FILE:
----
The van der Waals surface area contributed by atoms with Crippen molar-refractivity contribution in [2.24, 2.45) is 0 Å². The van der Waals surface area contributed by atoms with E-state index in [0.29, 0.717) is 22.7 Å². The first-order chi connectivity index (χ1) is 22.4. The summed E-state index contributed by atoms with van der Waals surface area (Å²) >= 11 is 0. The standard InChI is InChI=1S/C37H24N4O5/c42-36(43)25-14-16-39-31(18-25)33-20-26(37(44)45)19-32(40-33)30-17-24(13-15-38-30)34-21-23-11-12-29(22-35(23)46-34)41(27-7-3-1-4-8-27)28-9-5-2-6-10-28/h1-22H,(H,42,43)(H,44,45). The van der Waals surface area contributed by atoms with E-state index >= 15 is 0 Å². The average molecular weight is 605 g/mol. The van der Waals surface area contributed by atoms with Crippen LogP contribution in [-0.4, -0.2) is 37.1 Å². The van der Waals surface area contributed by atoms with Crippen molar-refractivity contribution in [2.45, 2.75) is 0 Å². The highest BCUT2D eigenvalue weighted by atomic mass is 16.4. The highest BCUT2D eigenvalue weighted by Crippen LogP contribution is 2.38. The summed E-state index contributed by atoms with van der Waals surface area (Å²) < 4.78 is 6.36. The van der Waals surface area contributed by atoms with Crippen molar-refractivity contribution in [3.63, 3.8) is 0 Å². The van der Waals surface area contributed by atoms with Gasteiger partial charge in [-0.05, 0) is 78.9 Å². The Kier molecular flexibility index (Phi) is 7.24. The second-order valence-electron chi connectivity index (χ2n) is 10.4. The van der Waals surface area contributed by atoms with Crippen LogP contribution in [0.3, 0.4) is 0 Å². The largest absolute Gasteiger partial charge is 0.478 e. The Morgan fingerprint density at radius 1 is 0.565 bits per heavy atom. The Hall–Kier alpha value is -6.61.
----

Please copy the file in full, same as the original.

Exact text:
The van der Waals surface area contributed by atoms with Crippen molar-refractivity contribution in [2.24, 2.45) is 0 Å². The van der Waals surface area contributed by atoms with E-state index in [0.29, 0.717) is 22.7 Å². The first-order chi connectivity index (χ1) is 22.4. The summed E-state index contributed by atoms with van der Waals surface area (Å²) >= 11 is 0. The standard InChI is InChI=1S/C37H24N4O5/c42-36(43)25-14-16-39-31(18-25)33-20-26(37(44)45)19-32(40-33)30-17-24(13-15-38-30)34-21-23-11-12-29(22-35(23)46-34)41(27-7-3-1-4-8-27)28-9-5-2-6-10-28/h1-22H,(H,42,43)(H,44,45). The van der Waals surface area contributed by atoms with E-state index >= 15 is 0 Å². The average molecular weight is 605 g/mol. The van der Waals surface area contributed by atoms with Crippen LogP contribution in [-0.4, -0.2) is 37.1 Å². The van der Waals surface area contributed by atoms with Crippen molar-refractivity contribution in [2.45, 2.75) is 0 Å². The highest BCUT2D eigenvalue weighted by atomic mass is 16.4. The highest BCUT2D eigenvalue weighted by Crippen LogP contribution is 2.38. The summed E-state index contributed by atoms with van der Waals surface area (Å²) < 4.78 is 6.36. The van der Waals surface area contributed by atoms with Crippen molar-refractivity contribution in [3.63, 3.8) is 0 Å². The van der Waals surface area contributed by atoms with Gasteiger partial charge in [-0.05, 0) is 78.9 Å². The Kier molecular flexibility index (Phi) is 7.24. The second-order valence-electron chi connectivity index (χ2n) is 10.4. The van der Waals surface area contributed by atoms with Crippen LogP contribution in [0.3, 0.4) is 0 Å². The largest absolute Gasteiger partial charge is 0.478 e. The Morgan fingerprint density at radius 1 is 0.565 bits per heavy atom. The Hall–Kier alpha value is -6.61.